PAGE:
Donald Trump got booed at the Waldorf last night, when his remarks at the Alfred E. Smith Memorial Foundation Dinner went from sharp to blunt. A couple of his early jokes killed, but then he called Hillary Clinton corrupt and opined that she was “pretending not to hate Catholics” by attending the charity event. See, when you tell the crowd the next act hates them, they look on you with suspicion. Today is Friday, and you’ve got to know your audience. Won’t you peek between the curtains with me?
The good news is that Trump delivered easily the funniest joke of his political career last night.1 The bad news is he followed it with his life’s worst performance, one hopes. But before we go down and dwell in the blunderworld, let’s remember Trump at his best. Complaining that the press was biased against him, he said:
You want the proof? Michelle Obama gives a speech, and everyone loves it. My wife, Melania, gives the exact same speech and people get on her case.
Yes! Good work, Donald Trump, or good work to whomever you hired to write jokes for you—probably Jim Norton. This joke is funny, because it exaggerates Trump’s own qualities to the level of buffoonery. People like it when you laugh at yourself. People do not like straight vitriol, which what Trump gave the assembled Catholic socialites and clergymen for the next two minutes. Here’s he is bombing with his “Hillary is so corrupt” bit:
This video may be the highlight of the election, if only for the reactions of the man in the lower right-hand corner of the frame. It’s awesome they’re booing him. It’s awesome everyone else in the frame is a caricature of a blueblood, from the lady in red to the guy wearing a jewel-encrusted cross around his neck. It’s terrifying to think Trump might not understand the difference between his Melania joke and his remark, on Clinton’s experience, “What’s her pitch? The economy is busted, the government’s corrupt, Washington is failing. Vote for me.”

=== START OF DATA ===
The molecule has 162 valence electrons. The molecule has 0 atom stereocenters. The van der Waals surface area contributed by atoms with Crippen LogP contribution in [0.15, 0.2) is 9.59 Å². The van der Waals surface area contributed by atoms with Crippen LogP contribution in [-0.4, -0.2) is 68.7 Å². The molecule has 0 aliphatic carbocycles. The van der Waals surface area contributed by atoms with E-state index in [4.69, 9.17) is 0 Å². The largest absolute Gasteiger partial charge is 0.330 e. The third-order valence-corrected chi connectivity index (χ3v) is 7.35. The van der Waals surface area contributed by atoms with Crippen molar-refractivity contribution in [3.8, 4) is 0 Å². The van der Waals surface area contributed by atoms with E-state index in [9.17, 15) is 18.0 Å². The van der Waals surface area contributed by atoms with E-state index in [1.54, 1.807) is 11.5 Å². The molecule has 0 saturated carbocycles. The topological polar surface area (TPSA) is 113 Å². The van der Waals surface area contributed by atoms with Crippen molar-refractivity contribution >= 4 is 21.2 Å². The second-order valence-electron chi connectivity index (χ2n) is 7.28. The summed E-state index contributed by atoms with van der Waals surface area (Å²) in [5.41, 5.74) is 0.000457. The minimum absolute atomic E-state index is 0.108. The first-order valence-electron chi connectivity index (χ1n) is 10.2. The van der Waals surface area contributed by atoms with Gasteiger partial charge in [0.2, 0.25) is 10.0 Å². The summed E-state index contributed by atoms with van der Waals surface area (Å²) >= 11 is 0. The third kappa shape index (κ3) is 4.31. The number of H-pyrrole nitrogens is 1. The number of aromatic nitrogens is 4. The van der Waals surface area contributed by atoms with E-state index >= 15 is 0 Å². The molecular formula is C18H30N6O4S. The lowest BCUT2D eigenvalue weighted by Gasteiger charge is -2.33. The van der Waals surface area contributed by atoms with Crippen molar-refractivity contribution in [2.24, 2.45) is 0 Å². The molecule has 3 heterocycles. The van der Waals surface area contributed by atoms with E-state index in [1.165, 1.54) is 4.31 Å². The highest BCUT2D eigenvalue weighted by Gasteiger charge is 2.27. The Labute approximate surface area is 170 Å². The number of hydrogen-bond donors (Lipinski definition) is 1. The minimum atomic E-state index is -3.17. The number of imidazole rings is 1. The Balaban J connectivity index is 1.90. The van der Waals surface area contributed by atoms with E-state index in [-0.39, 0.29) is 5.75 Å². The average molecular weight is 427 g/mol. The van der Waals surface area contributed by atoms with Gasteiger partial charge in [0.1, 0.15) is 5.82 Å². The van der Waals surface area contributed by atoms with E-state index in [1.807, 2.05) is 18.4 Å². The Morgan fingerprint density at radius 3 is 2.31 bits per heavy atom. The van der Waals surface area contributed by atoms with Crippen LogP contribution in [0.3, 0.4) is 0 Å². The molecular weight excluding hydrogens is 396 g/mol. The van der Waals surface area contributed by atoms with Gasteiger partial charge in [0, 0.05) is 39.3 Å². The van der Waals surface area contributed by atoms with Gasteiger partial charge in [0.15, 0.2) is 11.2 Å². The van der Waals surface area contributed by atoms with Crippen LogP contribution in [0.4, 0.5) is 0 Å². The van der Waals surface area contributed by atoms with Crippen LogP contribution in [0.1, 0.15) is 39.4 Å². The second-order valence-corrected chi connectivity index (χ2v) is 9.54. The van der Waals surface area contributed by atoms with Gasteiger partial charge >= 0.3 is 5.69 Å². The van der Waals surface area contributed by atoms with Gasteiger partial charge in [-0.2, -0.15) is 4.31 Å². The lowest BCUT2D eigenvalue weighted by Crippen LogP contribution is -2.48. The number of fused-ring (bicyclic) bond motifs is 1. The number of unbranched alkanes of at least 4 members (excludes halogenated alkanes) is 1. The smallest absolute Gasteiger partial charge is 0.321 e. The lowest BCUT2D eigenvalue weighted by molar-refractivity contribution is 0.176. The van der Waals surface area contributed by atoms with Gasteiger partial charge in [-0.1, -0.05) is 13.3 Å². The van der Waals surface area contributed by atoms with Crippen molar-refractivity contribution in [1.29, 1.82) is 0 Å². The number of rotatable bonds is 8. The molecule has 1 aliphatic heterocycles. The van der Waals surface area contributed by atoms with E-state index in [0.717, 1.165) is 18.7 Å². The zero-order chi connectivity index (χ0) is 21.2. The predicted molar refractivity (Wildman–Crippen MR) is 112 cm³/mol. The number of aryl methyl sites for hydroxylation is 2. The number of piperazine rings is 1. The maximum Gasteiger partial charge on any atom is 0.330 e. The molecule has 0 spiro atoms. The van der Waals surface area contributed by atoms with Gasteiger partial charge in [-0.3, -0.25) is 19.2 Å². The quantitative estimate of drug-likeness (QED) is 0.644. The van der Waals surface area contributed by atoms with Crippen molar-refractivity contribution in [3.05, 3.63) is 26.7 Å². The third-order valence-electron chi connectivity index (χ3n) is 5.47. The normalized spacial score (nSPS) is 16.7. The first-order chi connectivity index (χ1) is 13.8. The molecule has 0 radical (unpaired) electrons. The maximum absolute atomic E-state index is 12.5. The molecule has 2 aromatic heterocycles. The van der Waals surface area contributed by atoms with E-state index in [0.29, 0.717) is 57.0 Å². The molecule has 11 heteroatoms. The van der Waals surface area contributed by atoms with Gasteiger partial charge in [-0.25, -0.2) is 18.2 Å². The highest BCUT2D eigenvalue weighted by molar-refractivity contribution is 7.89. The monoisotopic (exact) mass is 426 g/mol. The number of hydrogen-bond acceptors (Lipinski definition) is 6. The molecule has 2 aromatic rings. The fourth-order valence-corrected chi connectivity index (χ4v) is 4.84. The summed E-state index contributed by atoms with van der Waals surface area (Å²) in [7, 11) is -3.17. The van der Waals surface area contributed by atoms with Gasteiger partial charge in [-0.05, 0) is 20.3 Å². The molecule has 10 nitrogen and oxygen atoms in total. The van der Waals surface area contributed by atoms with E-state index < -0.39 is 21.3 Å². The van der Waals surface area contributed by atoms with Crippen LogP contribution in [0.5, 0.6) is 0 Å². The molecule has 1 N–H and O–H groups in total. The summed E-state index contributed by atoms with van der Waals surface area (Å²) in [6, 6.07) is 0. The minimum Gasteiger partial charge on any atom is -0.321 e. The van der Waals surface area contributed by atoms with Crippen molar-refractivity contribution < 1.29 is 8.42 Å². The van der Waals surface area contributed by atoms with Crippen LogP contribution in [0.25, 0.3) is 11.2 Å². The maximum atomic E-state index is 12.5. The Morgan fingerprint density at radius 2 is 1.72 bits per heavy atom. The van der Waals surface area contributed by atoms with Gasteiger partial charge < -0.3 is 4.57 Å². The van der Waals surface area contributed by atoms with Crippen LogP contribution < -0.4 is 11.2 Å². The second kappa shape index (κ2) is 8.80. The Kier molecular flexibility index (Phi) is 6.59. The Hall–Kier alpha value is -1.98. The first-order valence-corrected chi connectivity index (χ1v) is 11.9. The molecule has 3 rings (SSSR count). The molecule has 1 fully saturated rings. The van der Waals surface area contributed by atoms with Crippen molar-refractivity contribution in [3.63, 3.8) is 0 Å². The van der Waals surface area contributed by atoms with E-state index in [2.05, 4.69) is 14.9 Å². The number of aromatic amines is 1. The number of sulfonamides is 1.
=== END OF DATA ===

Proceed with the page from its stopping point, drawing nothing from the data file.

You’ve got to know your audience. Bishops and people who own cursed necklaces don’t want to hear you denounce your political opponents. They want you to reassure them that in spite of our political differences, we’re all rich. It’s like the way audiences at improv comedy shows want to shout out racially charged suggestions. That’s the report from Second City in Chicago, where the CFO, the President of Second City Theatricals, and several performers have left citing an increase in “racist taunts” from audiences. It seems like something is going on over there, possibly involving ticket-holding bigots “emboldened by Trump,” as the headline says—in quotation marks, with no corresponding quote or attribution int he story. Second City CEO Andrew Alexander does say that other factors also influenced the exodus, including “backstage discord” and “financial downsizing.”
Now that sounds like the live performance industry to me. As if improv comedy didn’t have enough to contend with, rents and competition being what they are. Now Americans are too racist for audience participation. Society changes, and what once pandered to popular taste now revolts us. You’ve got to know your audience. Clickhole knows me, because I cannot stop laughing at this image:
That’s just one of the delights contained in How Far We’ve Come: These Vintage Cigarette Ads Could Never Have Run Today. Let it never be said that Photoshop is not a tool of art. I particularly enjoy the Pall Mall ad, whose tagline suggests they are marketing their cigarettes not just to children but to anyone about to go to sleep.
That’s my target audience: dreams. HP Lovecraft wrote for them, and so do the good people at Wizards of the Coast. I had forgotten this post from five years ago, but someone commented on it this morning to defend John Finkel. I stand by most of what I said: Magic is not cool, and being cool is bullshit. Thank you, Justin, for making this weird little essay exist for me again.
While we’re being uncool: How is this recording of “Sally Brown” Laurel Aitken? It’s Mephiskapheles doing some sort of tribute to Laurel Aitken, right? Or playing as his backing band? The horn crescendos give it away, and Hollywood’s flat trumpet. I never should have written this paragraph. Either I am wrong or my expertise humiliates me.